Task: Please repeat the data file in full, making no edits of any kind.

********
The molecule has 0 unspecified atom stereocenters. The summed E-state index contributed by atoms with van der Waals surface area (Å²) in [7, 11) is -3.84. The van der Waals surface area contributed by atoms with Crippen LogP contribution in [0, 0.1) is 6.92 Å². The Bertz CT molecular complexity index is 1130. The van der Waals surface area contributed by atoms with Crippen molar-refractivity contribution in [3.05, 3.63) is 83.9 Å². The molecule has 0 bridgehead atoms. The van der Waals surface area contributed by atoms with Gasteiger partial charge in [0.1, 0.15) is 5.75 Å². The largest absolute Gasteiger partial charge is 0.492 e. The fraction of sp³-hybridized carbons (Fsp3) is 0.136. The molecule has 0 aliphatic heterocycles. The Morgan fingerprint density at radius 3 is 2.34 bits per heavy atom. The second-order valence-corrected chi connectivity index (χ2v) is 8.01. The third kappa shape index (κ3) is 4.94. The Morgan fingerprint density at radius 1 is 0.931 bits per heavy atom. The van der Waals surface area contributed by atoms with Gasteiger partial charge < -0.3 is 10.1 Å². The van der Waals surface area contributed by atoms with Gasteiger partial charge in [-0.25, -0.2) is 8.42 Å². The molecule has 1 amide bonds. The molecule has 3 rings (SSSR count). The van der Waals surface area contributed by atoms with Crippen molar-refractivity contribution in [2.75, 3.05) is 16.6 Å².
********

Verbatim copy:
The molecule has 0 unspecified atom stereocenters. The summed E-state index contributed by atoms with van der Waals surface area (Å²) in [7, 11) is -3.84. The van der Waals surface area contributed by atoms with Crippen LogP contribution in [0, 0.1) is 6.92 Å². The Bertz CT molecular complexity index is 1130. The van der Waals surface area contributed by atoms with Crippen molar-refractivity contribution in [3.05, 3.63) is 83.9 Å². The molecule has 0 bridgehead atoms. The van der Waals surface area contributed by atoms with Gasteiger partial charge in [0.1, 0.15) is 5.75 Å². The largest absolute Gasteiger partial charge is 0.492 e. The fraction of sp³-hybridized carbons (Fsp3) is 0.136. The molecule has 0 aliphatic heterocycles. The Morgan fingerprint density at radius 3 is 2.34 bits per heavy atom. The second-order valence-corrected chi connectivity index (χ2v) is 8.01. The third kappa shape index (κ3) is 4.94. The Morgan fingerprint density at radius 1 is 0.931 bits per heavy atom. The van der Waals surface area contributed by atoms with Gasteiger partial charge < -0.3 is 10.1 Å². The van der Waals surface area contributed by atoms with Gasteiger partial charge in [-0.25, -0.2) is 8.42 Å². The molecule has 1 amide bonds. The molecule has 3 rings (SSSR count). The van der Waals surface area contributed by atoms with Crippen molar-refractivity contribution in [2.75, 3.05) is 16.6 Å².